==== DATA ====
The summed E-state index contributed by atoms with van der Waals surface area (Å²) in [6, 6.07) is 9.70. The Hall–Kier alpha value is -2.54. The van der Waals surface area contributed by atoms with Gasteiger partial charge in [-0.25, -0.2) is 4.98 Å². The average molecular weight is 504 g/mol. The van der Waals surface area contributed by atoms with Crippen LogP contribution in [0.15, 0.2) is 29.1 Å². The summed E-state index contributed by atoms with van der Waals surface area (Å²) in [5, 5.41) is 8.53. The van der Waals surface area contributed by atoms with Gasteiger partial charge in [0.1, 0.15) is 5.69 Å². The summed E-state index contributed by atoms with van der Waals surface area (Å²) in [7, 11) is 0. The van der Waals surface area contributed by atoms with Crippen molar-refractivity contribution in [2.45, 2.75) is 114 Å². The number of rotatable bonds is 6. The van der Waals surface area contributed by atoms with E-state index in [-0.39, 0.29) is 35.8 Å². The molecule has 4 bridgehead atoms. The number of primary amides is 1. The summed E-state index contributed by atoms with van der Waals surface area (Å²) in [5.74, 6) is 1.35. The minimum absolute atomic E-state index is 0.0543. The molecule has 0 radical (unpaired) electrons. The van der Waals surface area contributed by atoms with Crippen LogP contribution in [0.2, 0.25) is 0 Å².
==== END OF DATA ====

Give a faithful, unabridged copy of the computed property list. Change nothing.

The summed E-state index contributed by atoms with van der Waals surface area (Å²) in [6, 6.07) is 9.70. The Hall–Kier alpha value is -2.54. The van der Waals surface area contributed by atoms with Gasteiger partial charge in [-0.25, -0.2) is 4.98 Å². The average molecular weight is 504 g/mol. The van der Waals surface area contributed by atoms with Crippen LogP contribution in [0.15, 0.2) is 29.1 Å². The summed E-state index contributed by atoms with van der Waals surface area (Å²) in [5, 5.41) is 8.53. The van der Waals surface area contributed by atoms with Gasteiger partial charge in [0.1, 0.15) is 5.69 Å². The summed E-state index contributed by atoms with van der Waals surface area (Å²) in [7, 11) is 0. The van der Waals surface area contributed by atoms with Crippen molar-refractivity contribution in [2.45, 2.75) is 114 Å². The number of rotatable bonds is 6. The van der Waals surface area contributed by atoms with E-state index in [-0.39, 0.29) is 35.8 Å². The molecule has 4 bridgehead atoms. The number of primary amides is 1. The summed E-state index contributed by atoms with van der Waals surface area (Å²) in [5.74, 6) is 1.35. The minimum absolute atomic E-state index is 0.0543. The molecule has 0 radical (unpaired) electrons. The van der Waals surface area contributed by atoms with Crippen LogP contribution in [0.2, 0.25) is 0 Å².